As you can see, Resting Bitch Face was the order of the morning.

As you can see, Resting Bitch Face was the order of the morning.

You can see the folder with all my paperwork sticking out of my purse, which meant I was ready for action.  And when you’re that ready, the only thing to do is get it in gear and head out for your appointment with destiny.

At least I managed a smile this time.

At least I managed a smile this time.

Court was not like I expected, but then I had no idea what to expect.  I do feel something was up because when I walked into the judge’s office to tell them I was there, the woman at the front desk turned and yelled to the judge’s bailiff, “The name change is here!”  That was the first thing that made me wonder if it was standard practice to do things like that around the main courthouse of Porter County, Indiana . . .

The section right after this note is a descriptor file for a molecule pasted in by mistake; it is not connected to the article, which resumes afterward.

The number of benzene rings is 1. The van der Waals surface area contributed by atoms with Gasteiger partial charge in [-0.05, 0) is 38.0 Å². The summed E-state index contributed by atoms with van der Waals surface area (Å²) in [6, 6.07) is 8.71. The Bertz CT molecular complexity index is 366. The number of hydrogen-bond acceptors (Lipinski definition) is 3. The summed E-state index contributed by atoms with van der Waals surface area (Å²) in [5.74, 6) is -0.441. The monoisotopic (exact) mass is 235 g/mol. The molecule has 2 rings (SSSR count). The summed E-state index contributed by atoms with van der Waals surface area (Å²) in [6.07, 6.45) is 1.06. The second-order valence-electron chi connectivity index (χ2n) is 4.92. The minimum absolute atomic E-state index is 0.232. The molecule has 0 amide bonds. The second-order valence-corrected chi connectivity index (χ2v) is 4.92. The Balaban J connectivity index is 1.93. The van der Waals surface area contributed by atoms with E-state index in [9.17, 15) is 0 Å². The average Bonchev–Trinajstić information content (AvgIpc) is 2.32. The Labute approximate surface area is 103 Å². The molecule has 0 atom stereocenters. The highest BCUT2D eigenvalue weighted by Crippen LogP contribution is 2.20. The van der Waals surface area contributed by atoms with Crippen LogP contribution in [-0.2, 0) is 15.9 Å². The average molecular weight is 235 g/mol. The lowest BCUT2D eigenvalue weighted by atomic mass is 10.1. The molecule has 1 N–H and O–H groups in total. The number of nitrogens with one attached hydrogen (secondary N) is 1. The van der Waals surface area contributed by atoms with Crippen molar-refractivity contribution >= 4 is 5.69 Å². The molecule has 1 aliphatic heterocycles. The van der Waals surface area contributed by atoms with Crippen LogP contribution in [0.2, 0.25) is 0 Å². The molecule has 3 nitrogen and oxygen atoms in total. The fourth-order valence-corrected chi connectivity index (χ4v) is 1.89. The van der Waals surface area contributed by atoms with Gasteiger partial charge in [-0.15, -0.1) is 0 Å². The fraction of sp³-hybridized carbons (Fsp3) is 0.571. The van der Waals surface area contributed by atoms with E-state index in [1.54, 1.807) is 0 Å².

I handed over my paper from the paper where the ad announcing my change was place and my birth certificate and went to wait outside.  A few minute later someone from the office came out and returned my birth certificate and gave me the lowdown on protocol:  my hearing was at ten-thirty, but they had to wait for fifteen minutes to see if anyone showed to object to the change–yes, this is something that is legal and can happen.

It was during that time that all the shackled prisoners who were in the criminal court next to me were led out of morning court for their transportation back to the local lockup, and I do which I could have snapped a picture, but cameras aren’t allowed inside the courthouse.  Orange jumpsuits and Crocs–yeah, not for me, thanks.  I couldn’t be seen dead in Crocs, for one thing . . .